The Monthly Read – January 8th

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Selecting interesting articles, exciting news from the world of comics and pop culture, important editorials, or unique perspective pieces; LGN presents a monthly round up of links to read.

Happy New Year, Ladies! Woo! We are posting this the second Monday this month because we figured none of y’all gon read this on the first Recovery Day of 2018.

This month we have Thor’s postcolonial perspectives, 30 years of Frasier-verse, and can we just let the Stranger Thing’s kids BE kids!

1. “Thor: Ragnarok”: Marvel From a Postcolonial Perspective | The Village Voice
“Ragnarok director Taika Waititi, an auteur of Māori and Russian-Jewish descent, is one of New Zealand’s premier cinematic exporters, although unlike such Caucasian contemporaries as Jane Campion and Peter Jackson, his work bleeds the hues of indigeneity. Whether it’s as direct as a Māori Dennis the Menace–type kid (Julian Dennison) bonding with a reluctant white father (Sam Neill) in Hunt for the Wilderpeople (2016) or as abstract as the outsider experience of Wellington’s long-standing vampire society delineated in What We Do in the Shadows (2014), Waititi’s movies exist at the nexus of native and colonizer cultures, the dichotomy that forms the basis of modern postcolonial theory.”

Taika and his Thor: Ragnarok breaking some visual grounds.

2.  A PADMÉ AMIDALA YOUNG ADULT NOVEL IS COMING IN 2018 | Nerdist
“Star Wars books and comics in the current storytelling universe have explored the backgrounds of a number of characters, major and secondary, but one in particular hasn’t received enough attention: Padmé Amidala Naberrie. The queen, senator, and fighter is an intelligent leader and skilled politician. She deserves more attention, and she’ll be getting that in an upcoming Star Wars young adult novel.”

Another Sci-Fi Qween getting herself a novel. Nice.

3. FX To Develop ‘Welcome To Night Vale’ Podcast For TV; Harper Perennial Orders Two New Books | Deadline
“Welcome to Night Vale, the popular, spooky podcast and book series, is heading to television. FX has struck a development deal with Sony Pictures Television for a Night Vale series. Gennifer Hutchison, currently an Executive Producer of Better Call Saul, will adapt the podcast for television and executive produce the series under her Sony Pictures Television overall deal.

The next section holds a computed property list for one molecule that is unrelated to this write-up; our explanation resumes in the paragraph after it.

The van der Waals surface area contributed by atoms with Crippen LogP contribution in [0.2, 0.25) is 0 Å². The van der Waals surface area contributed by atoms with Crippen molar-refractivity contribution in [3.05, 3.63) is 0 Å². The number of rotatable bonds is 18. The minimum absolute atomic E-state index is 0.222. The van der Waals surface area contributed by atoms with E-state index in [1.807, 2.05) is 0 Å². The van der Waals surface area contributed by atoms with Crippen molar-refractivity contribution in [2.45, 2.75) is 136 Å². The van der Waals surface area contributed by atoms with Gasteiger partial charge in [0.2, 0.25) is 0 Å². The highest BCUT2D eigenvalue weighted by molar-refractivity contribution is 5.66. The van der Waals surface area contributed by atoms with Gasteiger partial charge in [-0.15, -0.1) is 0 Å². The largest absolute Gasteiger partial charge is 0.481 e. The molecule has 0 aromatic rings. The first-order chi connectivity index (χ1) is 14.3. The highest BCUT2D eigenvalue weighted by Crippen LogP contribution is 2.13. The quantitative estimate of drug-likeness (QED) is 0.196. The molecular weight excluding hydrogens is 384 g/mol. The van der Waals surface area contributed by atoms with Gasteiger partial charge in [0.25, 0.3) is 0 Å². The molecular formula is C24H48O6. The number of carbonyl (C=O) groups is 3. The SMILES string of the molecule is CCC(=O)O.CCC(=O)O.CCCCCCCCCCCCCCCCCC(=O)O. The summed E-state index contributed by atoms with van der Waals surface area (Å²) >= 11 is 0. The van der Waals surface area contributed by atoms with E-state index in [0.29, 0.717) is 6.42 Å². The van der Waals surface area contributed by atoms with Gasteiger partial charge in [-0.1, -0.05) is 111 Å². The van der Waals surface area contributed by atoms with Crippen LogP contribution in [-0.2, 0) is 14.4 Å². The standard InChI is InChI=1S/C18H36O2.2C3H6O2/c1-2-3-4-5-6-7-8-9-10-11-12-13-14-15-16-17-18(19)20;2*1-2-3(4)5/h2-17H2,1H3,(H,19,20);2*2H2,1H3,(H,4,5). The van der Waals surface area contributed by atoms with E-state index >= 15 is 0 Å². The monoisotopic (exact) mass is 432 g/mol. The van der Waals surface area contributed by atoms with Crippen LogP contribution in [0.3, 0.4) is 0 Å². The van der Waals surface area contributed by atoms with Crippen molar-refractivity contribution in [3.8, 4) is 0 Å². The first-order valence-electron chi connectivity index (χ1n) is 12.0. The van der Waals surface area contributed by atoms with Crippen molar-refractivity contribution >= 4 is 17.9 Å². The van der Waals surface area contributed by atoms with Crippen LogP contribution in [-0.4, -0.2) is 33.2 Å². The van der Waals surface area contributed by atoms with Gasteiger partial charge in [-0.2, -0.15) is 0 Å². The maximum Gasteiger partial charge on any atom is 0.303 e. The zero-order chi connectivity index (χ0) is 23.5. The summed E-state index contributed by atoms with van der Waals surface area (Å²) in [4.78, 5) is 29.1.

That podcast you like is getting a TV show deal with FX!

4. “CRAZY EX-GIRLFRIEND” EXPOSES THE DOUBLE STANDARDS OF MENTAL ILLNESS | bitch media
“Characters like Bunch are often plumbed for their dramatic potential, serving as the object of the protagonist’s erotic obsession before being discarded for a presumably more suitable romantic partner. However, in Crazy Ex-Girlfriend, the villainous mentally ill woman serves as neither warning nor sex symbol.”

Despite the title name, “Crazy Ex-Girlfriend” is entirely not what you think the show is about so page your musical aligned friends because its a grand show.

5. Mindhunter Is a Surprisingly Good Commentary on Toxic Masculinity | Vulture
“When I first started watching Netflix’s moody new series, Mindhunter — which adapts the true-crime novel of the same name by John E. Douglas and Mark Olshaker — I worried it would be undercut by such issues. I expected an intense, albeit emotionally detached, series that would leave little impact. But Mindhunter enthralled me. By episode three, I was hooked, finding its icy atmosphere and careful consideration of the minute details that come with such investigative work a fascinating way to deflate the mythology that film and TV often continues about serial killers. Most important, Mindhunter proves to be a deft and visceral excavation of the ways misogyny and toxic masculinity festers.”

Calling all the crime junkies out there, have you seen Mindhunter on Netflix yet?

6. We’re Listening: Exploring Frasierverse, an Incredible Internet Rabbit Hole of Fictional Spinoffs | The Ringer
“A little less than two years later, though, a teenage Frasier fan took it upon himself to do what Casey and his writing partner (and fellow Frasier cocreator) David Lee didn’t. While bingeing Frasier Seasons 3 and 4 during a vacation, the teen, who went by “Paul B” on the now-defunct forum Frasier Online (lifetime Paul B posts: 7,281), conceived of a spinoff centered on his favorite Frasier character, Roz Doyle, Frasier’s faithful friend and radio producer. In Frasier’s series finale, Roz (played by Peri Gilpin) was promoted to station manager of Seattle talk-radio station KACL, where Frasier had hosted a show. Paul B’s proposed pilot for Roz, which he pitched in a Frasier Online thread on May 9, 2006, picked up from there.”